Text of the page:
I wanted to learn how to make cascarones (confetti-filled eggs) for Easter and I almost died when I walked into my local Walmart, went to the Easter section and found these cascarones on the shelves.
Truth be told, I didn’t know much about cascarones before. I’d been wanting to do something special with my daughter for Easter (Pascua), so when I heard of cascarones, I decided I’d check them out. While I must report that I’ve absolutely no skills when it comes to arts & crafts, these seemed completely doable even for an inept like myself.
I liked the concept behind the cascarones and I figured it’d be super fun for both Vanessa and Santiago. It’s funny how one of the great things about growing up Latina in the United States is that you have an unique opportunity to adopt the traditions of Latin American countries other than your own. Even though we are not Mexican, I think we’re definitely adopting this fun tradition!
WHAT YOU’LL NEED TO MAKE CASCARONES
- A dozen eggs
- Food coloring kits to dye the eggs
- Glitter pens, stickers, jewelry, etc to decorate eggs
- Egg stands
- Tissue paper
SIMPLE STEPS TO MAKE CASCARONES
The first thing you need to do is make a small whole on top of each egg so you can take out the yolk and the white. The idea is to make the whole no bigger than a dime, but mine turned out more like a quarter. Oh, well! Eggs are super fragile so you have to be extremely careful. (I did this part by myself — and my husband used what I took out to make scrambled eggs for breakfast — because I think it would’ve been a disaster with Vanessa as a helper).
After letting the empty egg shells dry, you just dye them with food coloring the same way you would with regular Easter eggs.
I was a bit overwhelmed with all the different options available at Walmart to decorate Easter eggs. We bought the regular food coloring one, another one with some paint rollers so Vanessa could paint the egg shells however she wanted and one with glitter… or course!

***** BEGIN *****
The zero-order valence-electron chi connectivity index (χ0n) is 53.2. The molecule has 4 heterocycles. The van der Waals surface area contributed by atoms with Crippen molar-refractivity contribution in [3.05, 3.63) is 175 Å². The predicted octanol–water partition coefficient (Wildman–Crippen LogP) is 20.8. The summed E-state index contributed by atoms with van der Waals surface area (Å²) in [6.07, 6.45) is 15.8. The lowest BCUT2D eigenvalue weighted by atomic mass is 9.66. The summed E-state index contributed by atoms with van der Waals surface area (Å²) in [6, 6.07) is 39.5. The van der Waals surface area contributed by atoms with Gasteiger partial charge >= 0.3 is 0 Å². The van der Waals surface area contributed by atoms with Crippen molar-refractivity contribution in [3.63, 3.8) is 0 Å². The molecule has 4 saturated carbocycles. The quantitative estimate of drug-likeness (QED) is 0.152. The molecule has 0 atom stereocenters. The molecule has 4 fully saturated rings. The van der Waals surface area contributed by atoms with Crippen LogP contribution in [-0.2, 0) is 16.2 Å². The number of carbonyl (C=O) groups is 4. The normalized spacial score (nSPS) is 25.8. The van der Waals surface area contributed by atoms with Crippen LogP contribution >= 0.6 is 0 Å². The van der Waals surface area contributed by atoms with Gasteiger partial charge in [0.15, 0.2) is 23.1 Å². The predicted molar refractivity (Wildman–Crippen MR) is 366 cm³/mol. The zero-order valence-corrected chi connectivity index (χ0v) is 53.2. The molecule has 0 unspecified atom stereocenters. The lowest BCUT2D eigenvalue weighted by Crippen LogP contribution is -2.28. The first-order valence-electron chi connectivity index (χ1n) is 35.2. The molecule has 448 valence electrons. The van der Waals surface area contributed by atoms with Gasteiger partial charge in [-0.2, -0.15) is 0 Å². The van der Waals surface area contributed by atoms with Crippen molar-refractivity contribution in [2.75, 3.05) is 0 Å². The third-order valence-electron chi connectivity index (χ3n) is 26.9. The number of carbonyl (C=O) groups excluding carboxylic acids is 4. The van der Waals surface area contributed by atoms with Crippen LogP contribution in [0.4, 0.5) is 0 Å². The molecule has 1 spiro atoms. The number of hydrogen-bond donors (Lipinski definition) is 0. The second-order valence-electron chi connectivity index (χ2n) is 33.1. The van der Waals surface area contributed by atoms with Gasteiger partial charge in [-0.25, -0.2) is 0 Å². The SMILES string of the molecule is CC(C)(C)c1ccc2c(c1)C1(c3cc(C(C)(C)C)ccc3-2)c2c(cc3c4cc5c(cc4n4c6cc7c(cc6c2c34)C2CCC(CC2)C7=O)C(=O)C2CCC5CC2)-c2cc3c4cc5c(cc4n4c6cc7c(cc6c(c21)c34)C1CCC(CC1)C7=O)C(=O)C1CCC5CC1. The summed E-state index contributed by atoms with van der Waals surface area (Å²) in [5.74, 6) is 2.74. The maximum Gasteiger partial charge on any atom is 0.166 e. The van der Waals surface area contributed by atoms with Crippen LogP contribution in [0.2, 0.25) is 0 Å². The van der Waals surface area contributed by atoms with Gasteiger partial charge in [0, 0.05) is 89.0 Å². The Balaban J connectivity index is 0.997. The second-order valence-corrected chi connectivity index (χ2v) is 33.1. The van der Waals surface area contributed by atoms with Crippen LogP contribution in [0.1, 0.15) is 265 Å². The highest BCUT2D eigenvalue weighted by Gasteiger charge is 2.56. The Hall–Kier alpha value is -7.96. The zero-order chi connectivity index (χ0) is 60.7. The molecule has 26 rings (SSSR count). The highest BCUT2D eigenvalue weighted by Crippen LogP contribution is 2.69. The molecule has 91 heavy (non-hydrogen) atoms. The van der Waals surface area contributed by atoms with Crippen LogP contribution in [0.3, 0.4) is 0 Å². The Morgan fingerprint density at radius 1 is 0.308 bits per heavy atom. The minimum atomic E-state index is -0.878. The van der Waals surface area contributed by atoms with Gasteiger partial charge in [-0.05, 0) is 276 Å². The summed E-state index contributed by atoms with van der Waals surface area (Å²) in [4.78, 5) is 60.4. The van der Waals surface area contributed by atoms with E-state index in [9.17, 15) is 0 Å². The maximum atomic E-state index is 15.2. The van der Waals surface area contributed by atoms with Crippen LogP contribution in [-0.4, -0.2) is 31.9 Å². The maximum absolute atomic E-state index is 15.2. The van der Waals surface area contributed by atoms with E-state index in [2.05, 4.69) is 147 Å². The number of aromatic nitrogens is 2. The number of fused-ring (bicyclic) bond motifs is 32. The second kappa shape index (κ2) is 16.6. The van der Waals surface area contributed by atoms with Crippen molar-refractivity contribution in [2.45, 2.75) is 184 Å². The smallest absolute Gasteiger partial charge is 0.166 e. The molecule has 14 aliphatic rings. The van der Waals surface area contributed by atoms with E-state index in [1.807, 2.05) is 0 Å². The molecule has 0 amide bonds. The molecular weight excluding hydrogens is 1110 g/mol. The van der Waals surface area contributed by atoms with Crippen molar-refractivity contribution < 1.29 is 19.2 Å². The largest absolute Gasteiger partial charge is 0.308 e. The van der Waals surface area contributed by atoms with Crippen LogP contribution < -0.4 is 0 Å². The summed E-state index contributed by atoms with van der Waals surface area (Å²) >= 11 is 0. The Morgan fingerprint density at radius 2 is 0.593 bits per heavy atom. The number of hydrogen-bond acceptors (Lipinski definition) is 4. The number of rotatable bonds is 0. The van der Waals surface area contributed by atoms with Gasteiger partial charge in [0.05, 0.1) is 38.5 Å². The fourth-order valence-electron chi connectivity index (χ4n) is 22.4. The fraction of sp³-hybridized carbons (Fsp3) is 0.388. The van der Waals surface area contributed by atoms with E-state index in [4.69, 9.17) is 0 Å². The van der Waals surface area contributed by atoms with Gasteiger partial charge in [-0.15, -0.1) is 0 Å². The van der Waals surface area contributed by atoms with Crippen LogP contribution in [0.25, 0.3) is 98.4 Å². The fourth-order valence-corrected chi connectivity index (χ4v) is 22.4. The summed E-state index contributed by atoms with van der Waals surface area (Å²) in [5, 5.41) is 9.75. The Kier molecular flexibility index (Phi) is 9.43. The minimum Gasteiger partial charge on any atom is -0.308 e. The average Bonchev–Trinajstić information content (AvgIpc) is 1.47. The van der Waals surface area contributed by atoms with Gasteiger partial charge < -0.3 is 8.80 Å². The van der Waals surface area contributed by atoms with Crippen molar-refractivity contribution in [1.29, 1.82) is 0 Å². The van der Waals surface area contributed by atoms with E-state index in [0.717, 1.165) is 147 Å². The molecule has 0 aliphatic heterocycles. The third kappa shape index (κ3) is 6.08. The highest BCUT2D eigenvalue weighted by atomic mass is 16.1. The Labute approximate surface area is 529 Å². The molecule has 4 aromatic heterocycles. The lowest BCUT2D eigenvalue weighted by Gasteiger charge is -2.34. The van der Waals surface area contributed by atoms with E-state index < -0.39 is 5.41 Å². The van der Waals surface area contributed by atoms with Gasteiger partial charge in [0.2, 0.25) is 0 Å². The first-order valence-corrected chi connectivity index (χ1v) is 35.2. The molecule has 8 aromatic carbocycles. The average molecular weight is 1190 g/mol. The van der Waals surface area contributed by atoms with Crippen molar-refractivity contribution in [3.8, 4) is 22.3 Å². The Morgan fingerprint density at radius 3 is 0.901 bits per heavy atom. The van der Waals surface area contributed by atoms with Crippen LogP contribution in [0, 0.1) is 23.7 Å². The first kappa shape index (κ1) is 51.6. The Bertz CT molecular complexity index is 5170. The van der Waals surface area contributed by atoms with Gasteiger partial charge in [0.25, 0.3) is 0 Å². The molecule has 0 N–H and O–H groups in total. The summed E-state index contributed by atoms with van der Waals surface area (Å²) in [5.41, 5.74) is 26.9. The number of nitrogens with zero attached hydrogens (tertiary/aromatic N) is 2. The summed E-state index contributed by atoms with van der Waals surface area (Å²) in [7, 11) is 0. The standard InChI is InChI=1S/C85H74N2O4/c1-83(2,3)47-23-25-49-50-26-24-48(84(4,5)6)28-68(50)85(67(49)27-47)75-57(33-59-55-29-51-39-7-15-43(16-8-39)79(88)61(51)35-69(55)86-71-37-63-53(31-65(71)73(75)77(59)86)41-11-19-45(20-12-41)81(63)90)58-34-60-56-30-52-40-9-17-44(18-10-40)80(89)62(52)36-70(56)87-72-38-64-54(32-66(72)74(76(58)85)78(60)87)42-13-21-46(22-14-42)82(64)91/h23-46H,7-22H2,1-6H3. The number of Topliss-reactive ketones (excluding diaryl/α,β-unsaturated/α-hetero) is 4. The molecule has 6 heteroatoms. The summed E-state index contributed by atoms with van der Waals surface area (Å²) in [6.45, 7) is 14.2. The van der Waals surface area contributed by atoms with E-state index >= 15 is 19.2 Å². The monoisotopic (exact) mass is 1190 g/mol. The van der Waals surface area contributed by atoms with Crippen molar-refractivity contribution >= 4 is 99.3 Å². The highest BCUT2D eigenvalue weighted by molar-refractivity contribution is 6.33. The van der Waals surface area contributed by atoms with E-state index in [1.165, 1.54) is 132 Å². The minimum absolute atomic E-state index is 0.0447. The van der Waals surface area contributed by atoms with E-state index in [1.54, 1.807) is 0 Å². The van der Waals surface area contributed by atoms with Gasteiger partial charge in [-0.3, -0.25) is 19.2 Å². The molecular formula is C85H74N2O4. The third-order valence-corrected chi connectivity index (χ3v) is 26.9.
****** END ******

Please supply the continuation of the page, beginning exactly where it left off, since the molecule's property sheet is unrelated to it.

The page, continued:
Once we were done decorating all our eggs, we left them alone for a while so they could dry. It is particularly important to let not only the paint dry, but also the inside of the egg so the confetti doesn’t stick to the bottom.
Once the eggs are all dried up (we took them outside and let the sun help speed up the process a bit), fill each egg with a few teaspoons full of confetti. My daughter loved doing this part and her little brother was fascinated by the whole process!
Once you’ve filled up all the eggs with confetti, they’re ready to be covered up. Put glue around the hole and then take a small piece of tissue paper (we only had white so I asked my daughter to color some pieces with markers) and attach it to the top of the egg to cover the hole.
Then comes the fun part! The idea is to hide the cascarones like you would any other Easter eggs. According to tradition, when a kid finds a cascarón, he is supposed to run up to a friend and squish the egg on top of his head.
While Santiago was not too happy once he realized what was happening, the good thing — as I explained to my daughter — is that a confetti shower is supposed to bring good luck. It was hard for Vanessa to understand that one, so I just told her good things were going to happen to all of us! She loved it!
Have you ever made cascarones? What do you tell your children about them?
***Photography by José A. Guzmán
Disclosure: We received a gift card and compensation as part of the Walmart Moms program to facilitate this post. As always, all stories and opinions are our own.